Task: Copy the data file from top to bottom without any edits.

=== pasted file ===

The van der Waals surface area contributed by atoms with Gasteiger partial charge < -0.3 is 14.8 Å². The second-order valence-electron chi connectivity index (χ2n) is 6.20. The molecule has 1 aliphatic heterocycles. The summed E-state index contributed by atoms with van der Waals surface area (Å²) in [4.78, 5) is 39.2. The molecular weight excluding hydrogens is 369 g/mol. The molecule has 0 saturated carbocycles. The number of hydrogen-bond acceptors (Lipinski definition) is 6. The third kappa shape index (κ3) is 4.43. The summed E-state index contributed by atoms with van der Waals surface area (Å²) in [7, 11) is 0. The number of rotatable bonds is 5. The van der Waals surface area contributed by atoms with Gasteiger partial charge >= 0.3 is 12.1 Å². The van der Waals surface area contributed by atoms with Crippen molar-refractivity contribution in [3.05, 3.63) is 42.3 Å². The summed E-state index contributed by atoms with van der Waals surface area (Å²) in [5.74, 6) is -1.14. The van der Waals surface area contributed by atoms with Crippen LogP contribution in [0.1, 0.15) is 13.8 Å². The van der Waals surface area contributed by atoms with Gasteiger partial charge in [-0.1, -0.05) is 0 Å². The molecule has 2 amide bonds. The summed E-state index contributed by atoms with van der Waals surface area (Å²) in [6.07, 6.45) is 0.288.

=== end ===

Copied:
The van der Waals surface area contributed by atoms with Gasteiger partial charge < -0.3 is 14.8 Å². The second-order valence-electron chi connectivity index (χ2n) is 6.20. The molecule has 1 aliphatic heterocycles. The summed E-state index contributed by atoms with van der Waals surface area (Å²) in [4.78, 5) is 39.2. The molecular weight excluding hydrogens is 369 g/mol. The molecule has 0 saturated carbocycles. The number of hydrogen-bond acceptors (Lipinski definition) is 6. The third kappa shape index (κ3) is 4.43. The summed E-state index contributed by atoms with van der Waals surface area (Å²) in [7, 11) is 0. The number of rotatable bonds is 5. The van der Waals surface area contributed by atoms with Gasteiger partial charge >= 0.3 is 12.1 Å². The van der Waals surface area contributed by atoms with Crippen molar-refractivity contribution in [3.05, 3.63) is 42.3 Å². The summed E-state index contributed by atoms with van der Waals surface area (Å²) in [5.74, 6) is -1.14. The van der Waals surface area contributed by atoms with Crippen LogP contribution in [0.1, 0.15) is 13.8 Å². The van der Waals surface area contributed by atoms with Gasteiger partial charge in [-0.1, -0.05) is 0 Å². The molecule has 2 amide bonds. The summed E-state index contributed by atoms with van der Waals surface area (Å²) in [6.07, 6.45) is 0.288.